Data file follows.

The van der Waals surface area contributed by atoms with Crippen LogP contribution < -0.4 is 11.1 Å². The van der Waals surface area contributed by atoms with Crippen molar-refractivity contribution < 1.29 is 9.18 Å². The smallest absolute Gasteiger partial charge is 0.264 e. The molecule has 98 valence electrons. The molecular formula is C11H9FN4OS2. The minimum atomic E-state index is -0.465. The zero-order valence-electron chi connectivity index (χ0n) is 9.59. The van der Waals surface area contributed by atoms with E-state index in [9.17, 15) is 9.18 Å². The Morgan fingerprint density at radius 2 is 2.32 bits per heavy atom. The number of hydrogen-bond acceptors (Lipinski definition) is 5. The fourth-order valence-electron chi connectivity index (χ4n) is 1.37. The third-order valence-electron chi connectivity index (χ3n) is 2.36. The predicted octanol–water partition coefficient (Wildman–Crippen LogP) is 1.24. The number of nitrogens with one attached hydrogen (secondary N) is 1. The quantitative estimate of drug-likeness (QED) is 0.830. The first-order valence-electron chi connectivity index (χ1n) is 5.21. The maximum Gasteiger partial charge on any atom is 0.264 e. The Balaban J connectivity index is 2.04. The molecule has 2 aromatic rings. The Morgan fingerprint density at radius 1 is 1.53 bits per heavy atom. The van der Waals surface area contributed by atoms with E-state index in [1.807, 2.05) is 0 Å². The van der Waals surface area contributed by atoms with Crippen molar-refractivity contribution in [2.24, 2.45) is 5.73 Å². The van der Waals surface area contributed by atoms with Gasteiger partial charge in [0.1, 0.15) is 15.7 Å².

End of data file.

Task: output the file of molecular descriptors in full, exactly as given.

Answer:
The van der Waals surface area contributed by atoms with Crippen LogP contribution < -0.4 is 11.1 Å². The van der Waals surface area contributed by atoms with Crippen molar-refractivity contribution < 1.29 is 9.18 Å². The smallest absolute Gasteiger partial charge is 0.264 e. The molecule has 98 valence electrons. The molecular formula is C11H9FN4OS2. The minimum atomic E-state index is -0.465. The zero-order valence-electron chi connectivity index (χ0n) is 9.59. The van der Waals surface area contributed by atoms with E-state index in [9.17, 15) is 9.18 Å². The Morgan fingerprint density at radius 2 is 2.32 bits per heavy atom. The number of hydrogen-bond acceptors (Lipinski definition) is 5. The fourth-order valence-electron chi connectivity index (χ4n) is 1.37. The third-order valence-electron chi connectivity index (χ3n) is 2.36. The predicted octanol–water partition coefficient (Wildman–Crippen LogP) is 1.24. The number of nitrogens with one attached hydrogen (secondary N) is 1. The quantitative estimate of drug-likeness (QED) is 0.830. The first-order valence-electron chi connectivity index (χ1n) is 5.21. The maximum Gasteiger partial charge on any atom is 0.264 e. The Balaban J connectivity index is 2.04. The molecule has 2 aromatic rings. The Morgan fingerprint density at radius 1 is 1.53 bits per heavy atom. The van der Waals surface area contributed by atoms with E-state index in [1.807, 2.05) is 0 Å². The van der Waals surface area contributed by atoms with Crippen molar-refractivity contribution in [2.24, 2.45) is 5.73 Å². The van der Waals surface area contributed by atoms with Gasteiger partial charge in [0.1, 0.15) is 15.7 Å².